Equalization Filters

An audio equalizer allows you to increase or decrease the strength of an audio signal within selected frequency ranges, or bands. For example, a three-band equalizer may have a gain control for the lows, midrange, and highs, so you can change the sonic “shape” of a sound by turning up some frequencies or reducing others. In general, it is much better to subtract frequencies than to amplify them, as this eliminates the possibility of distortion.

If you find that a sound is lacking “brilliance,” or high-end frequencies, try filtering out some of the bass or midrange frequencies. The overall effect is that the high-end frequencies are stronger than the lower-range frequencies. It’s easy to go too far when amplifying some frequencies, so get in the habit of reducing frequencies first. Particular kinds of sound—men’s voices, women’s voices, tape hiss, and traffic noise—all appear at different frequencies of the audio spectrum. Equalization (EQ) filters can be used for many things, from minimizing background noise in a recording to accentuating a narrator’s voice over background music. EQ filters can also create effects like making a voice sound as though it were coming through a telephone or loudspeaker (this is because telephones and loudspeakers generally don’t reproduce the high and low frequencies, only the midrange).

Frequency Ranges and Equalization

The entire range of human hearing, from 20 Hz to 20,000 Hz, can be broken into a spectrum of frequency bands: low, midrange, and high.

Note: Different devices define these ranges differently; the following ranges are approximate.

Low Frequencies

Low frequencies range from approximately 20 Hz to 250 Hz. Audible bass frequencies start around 20 Hz, though many speakers cannot reproduce frequencies this low. This is an example of how audio meters can be deceiving, because the meters may show very high signals but the speakers are not capable of making sounds that low. The lowest frequencies are felt as well as heard and require the most power to amplify. Often, subwoofer speakers are used just to handle the low frequencies in the mix (the 0.1 channel in a 5.1-channel surround sound mix is a dedicated low-frequency effects channel).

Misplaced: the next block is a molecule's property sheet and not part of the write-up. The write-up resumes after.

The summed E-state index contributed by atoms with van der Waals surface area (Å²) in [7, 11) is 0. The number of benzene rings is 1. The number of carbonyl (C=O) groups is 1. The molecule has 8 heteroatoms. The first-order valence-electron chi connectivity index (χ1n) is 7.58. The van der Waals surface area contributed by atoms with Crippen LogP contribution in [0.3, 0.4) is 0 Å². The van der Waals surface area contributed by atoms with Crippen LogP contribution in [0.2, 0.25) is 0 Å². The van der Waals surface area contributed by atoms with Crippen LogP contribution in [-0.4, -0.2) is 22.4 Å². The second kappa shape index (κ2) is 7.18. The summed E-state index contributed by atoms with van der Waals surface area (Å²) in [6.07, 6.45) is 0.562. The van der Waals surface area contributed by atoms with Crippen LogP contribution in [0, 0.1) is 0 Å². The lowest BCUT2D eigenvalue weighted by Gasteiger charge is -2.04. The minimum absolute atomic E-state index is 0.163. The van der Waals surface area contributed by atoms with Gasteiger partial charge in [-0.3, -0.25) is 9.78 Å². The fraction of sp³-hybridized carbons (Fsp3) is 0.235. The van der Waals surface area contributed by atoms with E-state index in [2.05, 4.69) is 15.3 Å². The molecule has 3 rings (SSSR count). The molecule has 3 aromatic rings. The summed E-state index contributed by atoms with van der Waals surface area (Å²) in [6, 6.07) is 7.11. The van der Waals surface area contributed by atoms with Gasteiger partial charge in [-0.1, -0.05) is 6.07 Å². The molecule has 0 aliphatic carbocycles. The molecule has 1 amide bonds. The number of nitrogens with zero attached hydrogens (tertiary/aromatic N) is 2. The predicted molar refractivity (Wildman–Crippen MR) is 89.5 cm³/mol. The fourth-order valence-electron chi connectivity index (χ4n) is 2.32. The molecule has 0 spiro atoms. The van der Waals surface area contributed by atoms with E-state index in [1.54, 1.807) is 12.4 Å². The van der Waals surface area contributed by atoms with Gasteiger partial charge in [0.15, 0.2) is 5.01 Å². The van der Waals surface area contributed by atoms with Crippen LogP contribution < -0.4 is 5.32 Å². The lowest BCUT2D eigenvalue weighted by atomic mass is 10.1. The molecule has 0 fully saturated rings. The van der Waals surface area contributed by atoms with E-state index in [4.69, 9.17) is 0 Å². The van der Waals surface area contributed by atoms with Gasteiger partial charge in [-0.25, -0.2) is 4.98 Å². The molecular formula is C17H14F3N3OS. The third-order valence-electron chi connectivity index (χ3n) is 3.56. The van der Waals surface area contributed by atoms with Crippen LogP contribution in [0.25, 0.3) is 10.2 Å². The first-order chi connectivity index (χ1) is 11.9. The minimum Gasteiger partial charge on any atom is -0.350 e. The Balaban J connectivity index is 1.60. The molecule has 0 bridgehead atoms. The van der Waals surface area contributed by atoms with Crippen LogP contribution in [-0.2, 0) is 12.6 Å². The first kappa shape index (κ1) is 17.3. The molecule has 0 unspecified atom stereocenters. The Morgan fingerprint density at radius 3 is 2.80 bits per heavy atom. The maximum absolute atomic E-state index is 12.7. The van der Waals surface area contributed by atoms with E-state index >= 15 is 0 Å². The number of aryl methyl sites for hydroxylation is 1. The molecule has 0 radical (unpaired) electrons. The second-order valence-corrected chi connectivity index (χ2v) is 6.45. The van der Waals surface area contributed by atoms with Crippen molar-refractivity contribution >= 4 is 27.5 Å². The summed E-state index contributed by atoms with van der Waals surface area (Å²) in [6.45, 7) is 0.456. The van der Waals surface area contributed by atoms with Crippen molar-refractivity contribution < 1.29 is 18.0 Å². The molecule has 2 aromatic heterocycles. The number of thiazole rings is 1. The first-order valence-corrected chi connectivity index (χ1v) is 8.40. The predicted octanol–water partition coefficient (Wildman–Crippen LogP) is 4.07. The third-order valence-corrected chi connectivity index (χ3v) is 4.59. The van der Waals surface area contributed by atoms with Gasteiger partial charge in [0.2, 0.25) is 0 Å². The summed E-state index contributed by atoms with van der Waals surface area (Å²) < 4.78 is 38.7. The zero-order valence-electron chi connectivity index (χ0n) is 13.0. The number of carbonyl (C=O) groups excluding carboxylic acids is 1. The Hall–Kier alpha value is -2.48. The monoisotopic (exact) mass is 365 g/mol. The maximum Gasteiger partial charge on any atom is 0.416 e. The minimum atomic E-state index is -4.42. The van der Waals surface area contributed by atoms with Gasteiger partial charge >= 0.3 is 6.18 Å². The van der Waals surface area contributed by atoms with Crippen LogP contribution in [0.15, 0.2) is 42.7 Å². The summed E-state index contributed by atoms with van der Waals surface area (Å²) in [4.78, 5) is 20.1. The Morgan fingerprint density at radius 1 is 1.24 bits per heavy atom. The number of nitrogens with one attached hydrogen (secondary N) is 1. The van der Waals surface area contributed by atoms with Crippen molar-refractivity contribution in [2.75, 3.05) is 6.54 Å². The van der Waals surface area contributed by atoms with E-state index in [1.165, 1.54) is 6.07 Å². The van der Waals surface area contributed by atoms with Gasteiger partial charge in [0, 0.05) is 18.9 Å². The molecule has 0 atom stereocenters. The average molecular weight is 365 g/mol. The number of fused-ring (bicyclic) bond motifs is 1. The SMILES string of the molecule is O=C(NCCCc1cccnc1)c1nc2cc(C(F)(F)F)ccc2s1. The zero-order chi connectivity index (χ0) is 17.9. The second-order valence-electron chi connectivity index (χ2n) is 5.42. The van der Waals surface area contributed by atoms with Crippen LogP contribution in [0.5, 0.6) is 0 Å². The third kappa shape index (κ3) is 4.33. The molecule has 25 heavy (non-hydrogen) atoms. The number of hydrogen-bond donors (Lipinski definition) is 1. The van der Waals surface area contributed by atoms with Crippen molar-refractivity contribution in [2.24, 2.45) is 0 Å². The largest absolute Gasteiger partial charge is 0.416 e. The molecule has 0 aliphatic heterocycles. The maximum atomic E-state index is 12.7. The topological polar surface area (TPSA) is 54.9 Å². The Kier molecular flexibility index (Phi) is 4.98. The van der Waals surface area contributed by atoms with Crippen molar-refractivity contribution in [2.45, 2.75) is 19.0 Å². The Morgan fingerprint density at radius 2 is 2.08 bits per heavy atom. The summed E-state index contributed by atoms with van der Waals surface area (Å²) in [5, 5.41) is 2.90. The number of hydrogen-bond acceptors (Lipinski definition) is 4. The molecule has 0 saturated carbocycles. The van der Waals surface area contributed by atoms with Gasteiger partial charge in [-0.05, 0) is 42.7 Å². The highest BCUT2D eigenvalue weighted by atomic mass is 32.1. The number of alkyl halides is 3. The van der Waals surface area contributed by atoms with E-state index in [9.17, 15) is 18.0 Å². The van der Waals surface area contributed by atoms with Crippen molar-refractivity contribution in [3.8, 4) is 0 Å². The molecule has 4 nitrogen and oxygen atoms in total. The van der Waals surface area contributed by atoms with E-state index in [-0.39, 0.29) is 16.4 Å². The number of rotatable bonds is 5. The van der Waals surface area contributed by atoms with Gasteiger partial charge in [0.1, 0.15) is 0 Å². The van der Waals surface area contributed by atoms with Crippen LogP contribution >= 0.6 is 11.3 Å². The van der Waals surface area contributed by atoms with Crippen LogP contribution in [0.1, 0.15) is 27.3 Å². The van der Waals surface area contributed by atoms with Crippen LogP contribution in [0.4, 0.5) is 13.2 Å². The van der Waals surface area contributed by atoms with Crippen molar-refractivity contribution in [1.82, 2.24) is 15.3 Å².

If you are trying to increase the impact of sounds like kick drums or explosions, add gain around 30 Hz or so. Filtering out 60-80 Hz removes a lot of low-end noise and rumble from wind or microphone handling. Between 150 and 250 Hz, you can add “warmth” to the audio signal (or subtract it).

Midrange Frequencies

Midrange frequencies range from approximately 250 Hz to 4000 Hz. Humans are most sensitive to this part of the audio spectrum. Most of the frequencies that make speech intelligible are in this range. You can make audio tracks stand out more in the mix by subtly increasing the frequencies in this range. At the top of this range, around 4 kHz, is where vocal sibilance occurs. Too much sibilance can be grating, but a little bit can make the voice sound crisp and detailed. If your track has too much sibilance, try reducing the 4 kHz range.

High Frequencies

High frequencies range from approximately 4000 Hz to 20,000 Hz. The high end of the frequency spectrum adds “brightness” or “brilliance” to a mix but does not affect factors such as impact (bass) or speech intelligibility. High-end frequencies can be grating, so don’t boost these frequencies too much.

Using Equalization Filters in Final Cut Pro

The following equalization filters are included with Final Cut Pro:

  • 3 Band Equalizer

  • Band Pass Filter

  • DC Notch

  • High Pass Filter

  • High Shelf Filter

  • Low Pass Filter

  • Low Shelf Filter

  • Notch Filter

  • Parametric Equalizer

All of the Final Cut Pro EQ filters use a combination of three controls. For example, the Parametric Equalizer filter contains the following controls.

Figure. Filters tab showing controls for the Parametric Equalizer filter.
  • Frequency: This slider lets you select the audio frequency you want to boost or attenuate. The lowest available frequency varies from 10 Hz for the High Pass filter to 80 Hz for the 3 Band Equalizer. The highest available frequency for all EQ filters is 20,000 Hz.
  • Q: This slider adjusts the bandwidth of the filter resonance, whose frequency value has been set with the Frequency slider.
  • Gain: This setting controls how much you’ll be boosting or attenuating the specified frequency range.